Hope arouses, as nothing else can arouse, a passion for the possible.
-William Sloane Coffin
I went for a walk last week. A walk that took me up through the Gold Coast hinterland into Lamington National Park shortly after it had rained. It was on this walk that I learned a couple of things about myself. The first I learned with my runners on near the beginning of the hike.
I was strutting along the beaten soil path, my feet sliding against wet gravel and earth, when, marching along, I looked up and noticed the forest canopy with its shades of wet green leaves sparkling in the sun. I began to appreciate how pretty the foliage looks after a heavy rain. Then I realised that I was going to trip if I didn’t watch where I was going so I began marching again …crunch …crunch …crunch …left …right…left…right…and, turning a corner, I was caught for a second time by the awe-inspiring character of the bush surrounding me. The valley below stretched deep into the contours of the earth, making the trees look bite-size. I began to wonder, if a tree looked so small, what I would I look like? And then I tripped over a root, as surely as I promised myself I would. So back to the marching I went …left …right …left …right …crunch…crunch…crunch…For a third time I looked up, more as reflex than anything else. A goanna was sticking its tongue out at me, tasting the air and taunting me, almost as if to say, “you idiot, you can’t walk and keep your head up at the same time.” And at this point I stopped. I had been walking for nearly ten minutes and had hardly allowed myself to take in the natural beauty around me. I had been so focused on getting to the end of the hike that I had forgotten to appreciate the journey of getting there; the real reason I had taken the time to go for a walk in the first place. So I slowed down, in my step, in my breathing and in my thoughts, and it was then that I learned the first lesson of the day; my shoes are not anywhere near as good to look at as my surroundings.
In continuing along this path of introspection and self-understanding, I persisted to scrape and crunch along, yet more slowly now. And the slowness began to heighten my awareness of what was around me. Currawongs were calling to each other in minor keys, a small river was flowing in the valley below, and cicadas were trying to attract a mate with their all but romantic buzz. And I felt rude; rude because my footfall was interrupting the harmonious chorus of natural sound around me and the intrusion of the sole of my foot was entirely responsible. So I slowed my steps even further, experimenting with different weight distributions on the balls of my feet so as to create the least sound possible. My gate, which had started as something similar to a military march, became a semi-tantric meditation. I valued each step, trying to appreciate its impact every time I was bold enough to take to move.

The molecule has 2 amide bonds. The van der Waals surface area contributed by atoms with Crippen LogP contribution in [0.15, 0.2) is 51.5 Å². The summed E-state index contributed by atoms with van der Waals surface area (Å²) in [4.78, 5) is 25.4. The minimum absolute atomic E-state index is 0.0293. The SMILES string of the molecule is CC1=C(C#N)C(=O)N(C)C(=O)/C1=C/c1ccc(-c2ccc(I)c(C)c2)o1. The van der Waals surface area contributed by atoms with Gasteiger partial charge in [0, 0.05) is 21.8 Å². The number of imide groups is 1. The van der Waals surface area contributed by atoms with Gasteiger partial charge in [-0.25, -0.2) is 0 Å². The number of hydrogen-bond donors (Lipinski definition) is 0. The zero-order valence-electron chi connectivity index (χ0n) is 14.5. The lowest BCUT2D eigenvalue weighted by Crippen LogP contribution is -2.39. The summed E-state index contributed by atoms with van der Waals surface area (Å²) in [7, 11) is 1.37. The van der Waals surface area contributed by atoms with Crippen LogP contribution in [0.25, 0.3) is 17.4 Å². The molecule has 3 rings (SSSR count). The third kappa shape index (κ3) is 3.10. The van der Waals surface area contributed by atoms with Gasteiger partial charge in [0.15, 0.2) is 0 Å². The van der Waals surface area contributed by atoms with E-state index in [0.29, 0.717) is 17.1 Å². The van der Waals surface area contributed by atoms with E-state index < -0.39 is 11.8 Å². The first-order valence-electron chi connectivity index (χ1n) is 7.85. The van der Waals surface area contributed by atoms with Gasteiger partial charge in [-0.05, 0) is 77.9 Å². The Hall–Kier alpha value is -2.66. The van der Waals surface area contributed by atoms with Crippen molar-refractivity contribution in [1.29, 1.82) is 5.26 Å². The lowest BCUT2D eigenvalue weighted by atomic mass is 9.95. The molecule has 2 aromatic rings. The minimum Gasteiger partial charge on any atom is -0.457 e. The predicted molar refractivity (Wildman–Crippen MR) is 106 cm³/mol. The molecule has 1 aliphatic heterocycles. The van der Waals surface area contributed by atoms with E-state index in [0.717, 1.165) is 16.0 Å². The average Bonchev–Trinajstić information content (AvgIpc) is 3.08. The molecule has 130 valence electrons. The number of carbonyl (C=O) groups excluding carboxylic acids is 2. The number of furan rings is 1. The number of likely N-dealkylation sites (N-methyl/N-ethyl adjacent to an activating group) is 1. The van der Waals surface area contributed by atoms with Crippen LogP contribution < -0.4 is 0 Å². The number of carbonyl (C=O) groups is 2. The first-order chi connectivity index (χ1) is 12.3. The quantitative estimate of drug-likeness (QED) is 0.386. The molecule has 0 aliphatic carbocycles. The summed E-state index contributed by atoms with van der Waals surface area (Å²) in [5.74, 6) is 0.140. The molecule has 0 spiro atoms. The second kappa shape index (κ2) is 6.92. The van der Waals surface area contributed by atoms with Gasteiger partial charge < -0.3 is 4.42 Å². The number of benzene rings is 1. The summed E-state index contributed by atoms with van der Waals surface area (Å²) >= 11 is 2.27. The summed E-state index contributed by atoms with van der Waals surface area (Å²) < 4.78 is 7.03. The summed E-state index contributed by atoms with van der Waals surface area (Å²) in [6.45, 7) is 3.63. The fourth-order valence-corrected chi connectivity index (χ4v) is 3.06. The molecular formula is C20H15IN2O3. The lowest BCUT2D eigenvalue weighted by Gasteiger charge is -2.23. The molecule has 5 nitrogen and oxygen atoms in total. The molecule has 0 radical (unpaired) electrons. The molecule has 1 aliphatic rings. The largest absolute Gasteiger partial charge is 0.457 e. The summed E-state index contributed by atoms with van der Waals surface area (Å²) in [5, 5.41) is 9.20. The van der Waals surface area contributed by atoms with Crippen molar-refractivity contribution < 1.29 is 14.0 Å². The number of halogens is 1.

After keeping this up for another ten minutes I became aware that my reflexes were taking the better of me in much the same way they had responded to the goanna. Every time a bird chirped or an insect picked up a new tune, my heart leapt. Not with fear or angst, but with excitement and a lust to hear how this new voice would contribute to the symphony. I began to notice smaller things along the path; spiders running on their webs; ants carrying leaves far larger than their bodies; abandoned snail shells that had been left by their previous occupants. Half-an-hour of practice like this led me to start picking up small rocks to see what was under them, poking my head into hollow trees and gently sifting through leaves to see what I might find. And in doing this, I had forgotten my need to march to the end of the hike, and remembered how to appreciate the journey of getting there; every time something changed a new thrill was born. And it was then that I learned the second lesson on my hike, or perhaps not so much a lesson but something about myself; every time my heart leapt at these kinds of changes, I was looking for something; hoping that this change would inspire me in a new way. On a greater level, however, I learned that every time I lifted up a rock or picked up a leaf, I was actually looking for hope. I had made the journey from being an insentient hiker, to one who valued this bush and I was valuing its life by finding hope in the life that existed there.
Now I don’t mean to suggest that I am a depressed individual, void of hope and inspiration in life. This is one of the last ways I would characterise myself. What I became aware of though, was that I found inspiration from seeing how life existed on my walk that day. Every time I saw or heard something new, it built my euphoria, driving my lust for life to the next level. And I became addicted to this. Each time I found something new it reminded me that there were thousands of things I had yet to be exposed to in life and the adventure inherent in that thought gave me hope and inspiration for the next new thing.
More than anything what I learned on that walk was that we look for hope in many different places in life. As humans we thrive off of new things and we need hope to find those new things. Hope isn’t something that the frail and depressed require, but something that we all need at some level. Whether it’s hope for a good career, hope for successful relationships, hope for love or hope for anything else, we are all looking for it in one walk of life or another.
Challenge: On an average day, try to become aware of where you look for hope. Whether you’re inspired by friends, assignments, pieces of news or your own thoughts, write to us and let us know what gives you hope.
~ Julian Jantos